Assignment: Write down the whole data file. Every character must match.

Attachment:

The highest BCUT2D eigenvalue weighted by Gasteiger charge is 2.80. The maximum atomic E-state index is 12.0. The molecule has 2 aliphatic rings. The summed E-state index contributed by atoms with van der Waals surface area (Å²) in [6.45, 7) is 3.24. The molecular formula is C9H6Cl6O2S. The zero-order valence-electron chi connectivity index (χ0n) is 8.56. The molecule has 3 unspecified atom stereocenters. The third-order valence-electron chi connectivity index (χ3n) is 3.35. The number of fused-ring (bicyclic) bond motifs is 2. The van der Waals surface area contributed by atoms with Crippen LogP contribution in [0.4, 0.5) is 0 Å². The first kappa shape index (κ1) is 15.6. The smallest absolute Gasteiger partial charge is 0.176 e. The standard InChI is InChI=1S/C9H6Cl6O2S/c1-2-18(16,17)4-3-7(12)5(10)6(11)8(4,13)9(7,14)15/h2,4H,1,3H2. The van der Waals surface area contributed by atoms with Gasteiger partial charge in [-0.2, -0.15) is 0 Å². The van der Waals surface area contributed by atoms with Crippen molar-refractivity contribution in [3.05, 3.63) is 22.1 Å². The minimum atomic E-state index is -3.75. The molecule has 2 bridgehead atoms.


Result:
The highest BCUT2D eigenvalue weighted by Gasteiger charge is 2.80. The maximum atomic E-state index is 12.0. The molecule has 2 aliphatic rings. The summed E-state index contributed by atoms with van der Waals surface area (Å²) in [6.45, 7) is 3.24. The molecular formula is C9H6Cl6O2S. The zero-order valence-electron chi connectivity index (χ0n) is 8.56. The molecule has 3 unspecified atom stereocenters. The third-order valence-electron chi connectivity index (χ3n) is 3.35. The number of fused-ring (bicyclic) bond motifs is 2. The van der Waals surface area contributed by atoms with Crippen LogP contribution in [0.4, 0.5) is 0 Å². The first kappa shape index (κ1) is 15.6. The smallest absolute Gasteiger partial charge is 0.176 e. The standard InChI is InChI=1S/C9H6Cl6O2S/c1-2-18(16,17)4-3-7(12)5(10)6(11)8(4,13)9(7,14)15/h2,4H,1,3H2. The van der Waals surface area contributed by atoms with Gasteiger partial charge in [-0.2, -0.15) is 0 Å². The van der Waals surface area contributed by atoms with Crippen molar-refractivity contribution in [3.05, 3.63) is 22.1 Å². The minimum atomic E-state index is -3.75. The molecule has 2 bridgehead atoms.